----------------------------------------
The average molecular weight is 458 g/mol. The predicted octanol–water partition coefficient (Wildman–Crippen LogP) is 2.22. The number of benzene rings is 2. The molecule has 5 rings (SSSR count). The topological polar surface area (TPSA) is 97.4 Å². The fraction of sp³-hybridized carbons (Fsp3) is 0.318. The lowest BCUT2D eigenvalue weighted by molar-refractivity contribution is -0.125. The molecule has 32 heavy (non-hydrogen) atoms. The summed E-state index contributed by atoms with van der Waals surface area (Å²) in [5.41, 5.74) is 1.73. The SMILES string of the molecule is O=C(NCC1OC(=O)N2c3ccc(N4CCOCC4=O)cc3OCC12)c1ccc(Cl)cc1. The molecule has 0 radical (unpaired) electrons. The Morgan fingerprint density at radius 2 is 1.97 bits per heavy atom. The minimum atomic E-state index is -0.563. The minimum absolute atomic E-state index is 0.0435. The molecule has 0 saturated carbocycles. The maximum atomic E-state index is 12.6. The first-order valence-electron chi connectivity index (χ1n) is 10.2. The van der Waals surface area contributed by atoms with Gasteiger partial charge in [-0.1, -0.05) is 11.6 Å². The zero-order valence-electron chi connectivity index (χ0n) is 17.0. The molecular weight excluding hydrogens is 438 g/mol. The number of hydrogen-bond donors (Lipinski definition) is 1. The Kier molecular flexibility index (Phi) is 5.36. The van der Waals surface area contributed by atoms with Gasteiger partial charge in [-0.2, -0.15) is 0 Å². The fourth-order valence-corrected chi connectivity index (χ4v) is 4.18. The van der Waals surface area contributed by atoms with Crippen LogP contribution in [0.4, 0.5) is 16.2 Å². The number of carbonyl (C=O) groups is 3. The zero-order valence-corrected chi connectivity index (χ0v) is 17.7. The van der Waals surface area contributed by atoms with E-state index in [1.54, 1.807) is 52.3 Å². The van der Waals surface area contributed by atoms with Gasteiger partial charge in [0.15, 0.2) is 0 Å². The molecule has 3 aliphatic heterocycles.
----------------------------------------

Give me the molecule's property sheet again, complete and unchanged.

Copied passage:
The average molecular weight is 458 g/mol. The predicted octanol–water partition coefficient (Wildman–Crippen LogP) is 2.22. The number of benzene rings is 2. The molecule has 5 rings (SSSR count). The topological polar surface area (TPSA) is 97.4 Å². The fraction of sp³-hybridized carbons (Fsp3) is 0.318. The lowest BCUT2D eigenvalue weighted by molar-refractivity contribution is -0.125. The molecule has 32 heavy (non-hydrogen) atoms. The summed E-state index contributed by atoms with van der Waals surface area (Å²) in [5.41, 5.74) is 1.73. The SMILES string of the molecule is O=C(NCC1OC(=O)N2c3ccc(N4CCOCC4=O)cc3OCC12)c1ccc(Cl)cc1. The molecule has 0 radical (unpaired) electrons. The Morgan fingerprint density at radius 2 is 1.97 bits per heavy atom. The minimum atomic E-state index is -0.563. The minimum absolute atomic E-state index is 0.0435. The molecule has 0 saturated carbocycles. The maximum atomic E-state index is 12.6. The first-order valence-electron chi connectivity index (χ1n) is 10.2. The van der Waals surface area contributed by atoms with Gasteiger partial charge in [-0.1, -0.05) is 11.6 Å². The zero-order valence-electron chi connectivity index (χ0n) is 17.0. The molecular weight excluding hydrogens is 438 g/mol. The number of hydrogen-bond donors (Lipinski definition) is 1. The Kier molecular flexibility index (Phi) is 5.36. The van der Waals surface area contributed by atoms with Gasteiger partial charge in [-0.2, -0.15) is 0 Å². The fourth-order valence-corrected chi connectivity index (χ4v) is 4.18. The van der Waals surface area contributed by atoms with Crippen LogP contribution in [0.4, 0.5) is 16.2 Å². The number of carbonyl (C=O) groups is 3. The zero-order valence-corrected chi connectivity index (χ0v) is 17.7. The van der Waals surface area contributed by atoms with E-state index in [1.54, 1.807) is 52.3 Å². The van der Waals surface area contributed by atoms with Gasteiger partial charge in [0.15, 0.2) is 0 Å². The molecule has 3 aliphatic heterocycles.